Christmas–that magic blanket that wraps itself about us, that something so intangible that it is like a fragrance. It may weave a spell of nostalgia. Christmas may be a day of feasting, or of prayer, but always it will be a day of remembrance–a day in which we think of everything we have ever loved. —Augusta E. Rundel
As we create new memories each Christmas my family is likely to share memories of Christmases past, which also include stories of relatives who have died. I like keeping those memories of all my loved ones alive through sharing their stories.
For Christmas 2007, the year my Grammy died, I made photo ornaments of our grandmother using my favorite picture of her for my cousin, brother and me to remind us of the gift of her love and life. I liked the photo ornament so made a few more of my other grandma and Keith’s grandmothers.
It is human nature to be reminded of people we love on birthdays and anniversaries; anniversaries of deaths are no exception, and deaths are particularly poignant when they occur around a special occasion. We know that death comes with no regard for time so December is not spared. As I looked through the 108 December deaths in my genealogy database I noticed that my paternal Grandpa had three close relatives listed. His father, John Brown, on December 9, 1938; his brother, Delbert, on December 14, 1948 ; his sister, Pearl, on December 12, 1982. Here’s the full list from my database: December deaths.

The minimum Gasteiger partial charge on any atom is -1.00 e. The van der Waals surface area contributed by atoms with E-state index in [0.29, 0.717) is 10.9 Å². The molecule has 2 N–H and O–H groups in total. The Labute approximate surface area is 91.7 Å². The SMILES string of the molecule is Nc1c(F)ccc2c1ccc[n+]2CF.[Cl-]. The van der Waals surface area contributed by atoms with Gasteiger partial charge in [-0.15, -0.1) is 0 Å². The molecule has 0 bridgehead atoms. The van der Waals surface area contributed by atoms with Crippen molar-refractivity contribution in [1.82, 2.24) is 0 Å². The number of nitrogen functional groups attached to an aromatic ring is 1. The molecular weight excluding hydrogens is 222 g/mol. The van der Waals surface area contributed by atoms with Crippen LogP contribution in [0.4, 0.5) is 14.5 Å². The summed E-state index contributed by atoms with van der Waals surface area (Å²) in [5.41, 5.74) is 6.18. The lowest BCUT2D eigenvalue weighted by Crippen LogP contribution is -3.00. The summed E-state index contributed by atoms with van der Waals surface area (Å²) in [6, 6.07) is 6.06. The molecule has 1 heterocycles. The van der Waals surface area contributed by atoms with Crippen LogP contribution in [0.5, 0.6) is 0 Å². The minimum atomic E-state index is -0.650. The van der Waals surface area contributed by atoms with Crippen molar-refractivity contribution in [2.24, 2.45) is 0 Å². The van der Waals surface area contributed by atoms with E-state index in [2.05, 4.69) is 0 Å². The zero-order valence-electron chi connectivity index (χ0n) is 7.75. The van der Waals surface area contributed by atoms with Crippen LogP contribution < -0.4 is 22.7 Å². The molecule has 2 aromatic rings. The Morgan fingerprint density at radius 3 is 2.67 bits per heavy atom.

My family didn’t visit cemeteries and, as a child, I thought they would be scary. However, my view of cemeteries changed when my infant son died. Now, usually in May, I visit his cemetery where my grandparents and my husband’s family are also buried. As I’ve become more involved in genealogy I realize how much valuable information can be found in cemeteries and always include visits to cemeteries on my research trips.
What you leave behind is not what is engraved in stone monuments, but what is woven into the lives of others. — Pericles